The American Committee for Peace in the Caucasus (formerly the American Committee for Peace in Chechnya) is a Freedom House initiative that bills itself as the "only private, nongovernmental organization in North America exclusively dedicated to promoting the peaceful resolution of the Russo-Chechen war." According to Freedom House, ACPC "coordinates with an international network of activists, journalists, scholars and nongovernmental organizations to advocate for and support human rights and rule of law, to monitor the upward trend of violence in the region, and to promote peace and stability in the North Caucasus." As of early 2013, the committee appeared to be largely defunct.
Founded in 1999 by U.S. liberal hawks and neoconservatives primarily interested in using the conflict in Chechnya to press an anti-Russian agenda, the ACPC eventually updated its name and broadened its focus after conflicts erupted between Russia and other parts of the Caucasus, including Ingushetia, Dagestan, Kabardino-Balkaria, Karachay-Cherkessia, and North Ossetia.
In early 2013, the committee attracted attention when the suspects in the April 2013 Boston marathon bombing were identified as ethnic Chechens. Although early reports did not indicate that the suspects were driven by Chechen nationalist motivations, some writers questioned whether the FBI had improperly ignored warnings from Russian authorities that one of the alleged bombers had met repeatedly with a suspected terrorist leader in Dagestan.
A writer for Antiwar.com suggested that groups like ACPC had promulgated an anti-Russian bias in Washington that precluded serious consideration of Russian warnings about potential Chechen terrorists. "How did [the bombers] manage to evade the multi-billion dollar 'security apparatus, which was set up with so much fanfare after 9/11? The answer is to be found in the manipulations and odorous alliances dictated by our interventionist foreign policy, a throwback to the cold war era, which has deemed Russia an enemy and the Chechens the Good Guys."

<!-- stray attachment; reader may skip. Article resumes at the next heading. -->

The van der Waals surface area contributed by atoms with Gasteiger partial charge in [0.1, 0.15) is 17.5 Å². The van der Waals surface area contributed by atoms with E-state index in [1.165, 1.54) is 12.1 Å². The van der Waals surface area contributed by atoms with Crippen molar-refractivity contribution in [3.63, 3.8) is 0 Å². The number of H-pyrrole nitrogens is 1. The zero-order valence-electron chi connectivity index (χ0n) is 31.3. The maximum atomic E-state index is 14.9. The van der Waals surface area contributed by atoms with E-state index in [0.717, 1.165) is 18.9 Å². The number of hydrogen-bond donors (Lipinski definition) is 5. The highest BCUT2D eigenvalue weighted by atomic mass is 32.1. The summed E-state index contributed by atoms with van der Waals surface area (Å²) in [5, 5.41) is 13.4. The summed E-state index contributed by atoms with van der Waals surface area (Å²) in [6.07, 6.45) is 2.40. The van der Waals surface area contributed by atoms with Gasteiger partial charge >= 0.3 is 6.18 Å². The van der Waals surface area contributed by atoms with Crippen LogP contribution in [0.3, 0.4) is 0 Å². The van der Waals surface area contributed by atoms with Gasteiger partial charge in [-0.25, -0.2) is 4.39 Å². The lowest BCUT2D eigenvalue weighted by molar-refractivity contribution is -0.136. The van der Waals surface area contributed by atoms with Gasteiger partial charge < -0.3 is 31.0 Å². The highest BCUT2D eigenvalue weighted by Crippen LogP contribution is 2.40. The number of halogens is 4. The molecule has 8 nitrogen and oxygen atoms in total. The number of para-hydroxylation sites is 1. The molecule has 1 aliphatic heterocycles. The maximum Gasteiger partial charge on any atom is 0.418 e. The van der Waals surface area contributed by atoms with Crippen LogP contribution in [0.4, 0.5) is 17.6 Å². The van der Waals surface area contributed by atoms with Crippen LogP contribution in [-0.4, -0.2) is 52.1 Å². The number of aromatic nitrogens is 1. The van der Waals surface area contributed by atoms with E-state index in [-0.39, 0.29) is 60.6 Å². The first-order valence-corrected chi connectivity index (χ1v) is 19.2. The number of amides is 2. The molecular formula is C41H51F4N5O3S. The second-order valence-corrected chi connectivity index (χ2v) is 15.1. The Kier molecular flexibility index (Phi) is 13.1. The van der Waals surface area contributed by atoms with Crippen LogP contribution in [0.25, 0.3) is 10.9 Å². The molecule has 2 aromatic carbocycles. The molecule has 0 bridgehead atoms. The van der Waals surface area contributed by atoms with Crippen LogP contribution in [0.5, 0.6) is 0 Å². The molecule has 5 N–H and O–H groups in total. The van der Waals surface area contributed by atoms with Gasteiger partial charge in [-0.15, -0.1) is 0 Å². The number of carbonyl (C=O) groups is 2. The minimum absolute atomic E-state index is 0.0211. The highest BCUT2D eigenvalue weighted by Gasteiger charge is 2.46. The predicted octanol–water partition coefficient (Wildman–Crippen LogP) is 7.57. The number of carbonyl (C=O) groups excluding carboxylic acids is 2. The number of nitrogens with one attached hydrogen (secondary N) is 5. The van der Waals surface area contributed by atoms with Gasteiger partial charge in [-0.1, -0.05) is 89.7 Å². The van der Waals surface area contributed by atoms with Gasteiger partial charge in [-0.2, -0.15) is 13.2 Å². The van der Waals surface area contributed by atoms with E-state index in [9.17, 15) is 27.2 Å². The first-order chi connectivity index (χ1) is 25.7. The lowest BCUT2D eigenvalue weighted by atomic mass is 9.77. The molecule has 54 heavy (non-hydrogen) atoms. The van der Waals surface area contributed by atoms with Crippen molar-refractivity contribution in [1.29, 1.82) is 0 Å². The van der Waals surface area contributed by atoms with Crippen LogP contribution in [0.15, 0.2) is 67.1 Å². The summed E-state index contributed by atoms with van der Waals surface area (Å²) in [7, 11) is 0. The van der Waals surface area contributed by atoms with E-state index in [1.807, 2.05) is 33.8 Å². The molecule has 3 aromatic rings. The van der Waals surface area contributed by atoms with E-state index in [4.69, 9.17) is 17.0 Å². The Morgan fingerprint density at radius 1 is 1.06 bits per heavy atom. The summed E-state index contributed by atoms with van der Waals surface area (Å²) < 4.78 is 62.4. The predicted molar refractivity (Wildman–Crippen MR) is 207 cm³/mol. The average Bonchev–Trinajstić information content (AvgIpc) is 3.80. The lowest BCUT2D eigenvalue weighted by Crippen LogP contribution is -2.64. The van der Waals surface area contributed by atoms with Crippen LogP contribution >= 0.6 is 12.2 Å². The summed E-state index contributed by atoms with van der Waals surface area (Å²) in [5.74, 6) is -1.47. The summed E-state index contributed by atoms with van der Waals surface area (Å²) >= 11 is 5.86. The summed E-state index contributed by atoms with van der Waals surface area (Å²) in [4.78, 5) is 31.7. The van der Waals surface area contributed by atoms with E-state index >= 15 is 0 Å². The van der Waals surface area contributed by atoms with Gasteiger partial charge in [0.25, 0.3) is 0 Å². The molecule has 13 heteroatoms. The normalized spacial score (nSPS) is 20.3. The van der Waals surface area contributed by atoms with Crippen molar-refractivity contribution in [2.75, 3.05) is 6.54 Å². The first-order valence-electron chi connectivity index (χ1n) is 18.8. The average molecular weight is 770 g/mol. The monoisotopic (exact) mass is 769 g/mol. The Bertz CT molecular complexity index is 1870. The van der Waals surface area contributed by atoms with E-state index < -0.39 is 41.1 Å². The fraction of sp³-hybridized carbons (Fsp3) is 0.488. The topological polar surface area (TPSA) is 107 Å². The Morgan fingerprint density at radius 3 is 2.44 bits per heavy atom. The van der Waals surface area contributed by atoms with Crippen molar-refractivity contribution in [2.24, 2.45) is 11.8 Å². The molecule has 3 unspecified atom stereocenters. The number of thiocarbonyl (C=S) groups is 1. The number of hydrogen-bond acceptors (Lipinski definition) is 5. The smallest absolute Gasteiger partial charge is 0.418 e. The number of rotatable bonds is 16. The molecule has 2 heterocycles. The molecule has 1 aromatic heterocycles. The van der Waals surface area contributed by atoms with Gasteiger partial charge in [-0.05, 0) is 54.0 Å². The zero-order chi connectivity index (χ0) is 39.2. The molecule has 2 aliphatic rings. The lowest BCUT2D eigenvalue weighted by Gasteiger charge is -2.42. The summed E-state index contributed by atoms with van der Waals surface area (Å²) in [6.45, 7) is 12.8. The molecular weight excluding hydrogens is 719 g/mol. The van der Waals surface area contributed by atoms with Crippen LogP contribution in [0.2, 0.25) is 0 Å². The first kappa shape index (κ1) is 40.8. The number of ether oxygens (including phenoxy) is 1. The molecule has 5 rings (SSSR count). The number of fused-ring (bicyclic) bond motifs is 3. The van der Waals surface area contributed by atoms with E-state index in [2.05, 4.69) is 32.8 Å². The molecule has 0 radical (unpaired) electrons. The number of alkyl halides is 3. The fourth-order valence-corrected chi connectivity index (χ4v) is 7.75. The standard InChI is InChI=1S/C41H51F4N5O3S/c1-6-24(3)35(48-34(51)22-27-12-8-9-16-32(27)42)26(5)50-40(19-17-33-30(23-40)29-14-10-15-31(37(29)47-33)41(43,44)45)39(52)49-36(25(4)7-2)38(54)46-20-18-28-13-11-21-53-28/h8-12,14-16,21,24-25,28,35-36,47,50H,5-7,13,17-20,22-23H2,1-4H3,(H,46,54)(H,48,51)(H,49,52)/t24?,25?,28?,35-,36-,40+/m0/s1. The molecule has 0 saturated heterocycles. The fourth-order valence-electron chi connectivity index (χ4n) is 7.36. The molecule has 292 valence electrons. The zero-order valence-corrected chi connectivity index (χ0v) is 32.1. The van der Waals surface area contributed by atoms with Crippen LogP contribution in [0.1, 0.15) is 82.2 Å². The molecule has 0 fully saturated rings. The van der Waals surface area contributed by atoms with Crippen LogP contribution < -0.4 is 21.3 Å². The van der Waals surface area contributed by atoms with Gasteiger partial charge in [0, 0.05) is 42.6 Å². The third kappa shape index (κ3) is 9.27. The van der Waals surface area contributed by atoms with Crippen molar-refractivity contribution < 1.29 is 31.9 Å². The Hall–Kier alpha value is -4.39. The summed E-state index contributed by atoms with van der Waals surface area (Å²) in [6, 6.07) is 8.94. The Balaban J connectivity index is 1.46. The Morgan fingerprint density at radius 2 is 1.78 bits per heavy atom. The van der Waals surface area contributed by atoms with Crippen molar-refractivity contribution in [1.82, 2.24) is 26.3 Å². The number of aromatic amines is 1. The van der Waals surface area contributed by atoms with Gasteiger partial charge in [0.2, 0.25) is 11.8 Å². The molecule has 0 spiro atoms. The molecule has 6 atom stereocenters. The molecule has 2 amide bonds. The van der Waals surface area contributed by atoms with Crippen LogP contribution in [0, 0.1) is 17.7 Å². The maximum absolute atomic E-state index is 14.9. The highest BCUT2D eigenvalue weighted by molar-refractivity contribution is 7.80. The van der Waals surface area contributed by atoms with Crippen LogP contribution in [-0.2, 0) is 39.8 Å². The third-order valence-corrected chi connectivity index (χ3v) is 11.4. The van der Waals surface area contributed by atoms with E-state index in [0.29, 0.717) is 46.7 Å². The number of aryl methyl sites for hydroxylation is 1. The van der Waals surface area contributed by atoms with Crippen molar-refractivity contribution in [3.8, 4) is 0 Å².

Noting the neoconservative slant of ACPC's membership, David Weigel of Slate.com ironically remarked shortly after the Boston bombings that "even neocons were for Chechens before they were against them." According to Weigel, the ACPC was formed after the start of the second Chechen war in 1999 in an effort to paint Russia as a threat by publicizing atrocities committed by Russian forces in the region. After 9/11, when Putin "presented himself as a natural ally who understood exactly what Americans were going through," ACPC and colleagues in like-minded journals such as the Weekly Standard warned that U.S. support for Russia's war in Chechnya would, as one writer put it, jeopardize "our new effort to gain Muslim allies and supporters."
Commented Weigel: "Gaining Muslim allies—easy to forget, but that was what neoconservatives aspired to after 9/11. Agitating for the overthrow of Saddam Hussein and announcing solidarity with non-radicalized Chechens were simultaneous causes. The American Committee had its own specific successes, like an August 2002 peace summit (on the very neutral turf of Lichtenstein). Occasionally these whack-a-mole D.C. 'letterhead' groups, the ones that start up to agitate for a cause from a think tank's spare rooms, score some wins. … The American Committee's long-term win was preventing Putin from credibly describing everything he did as just another piece of the 'global war on terror.'"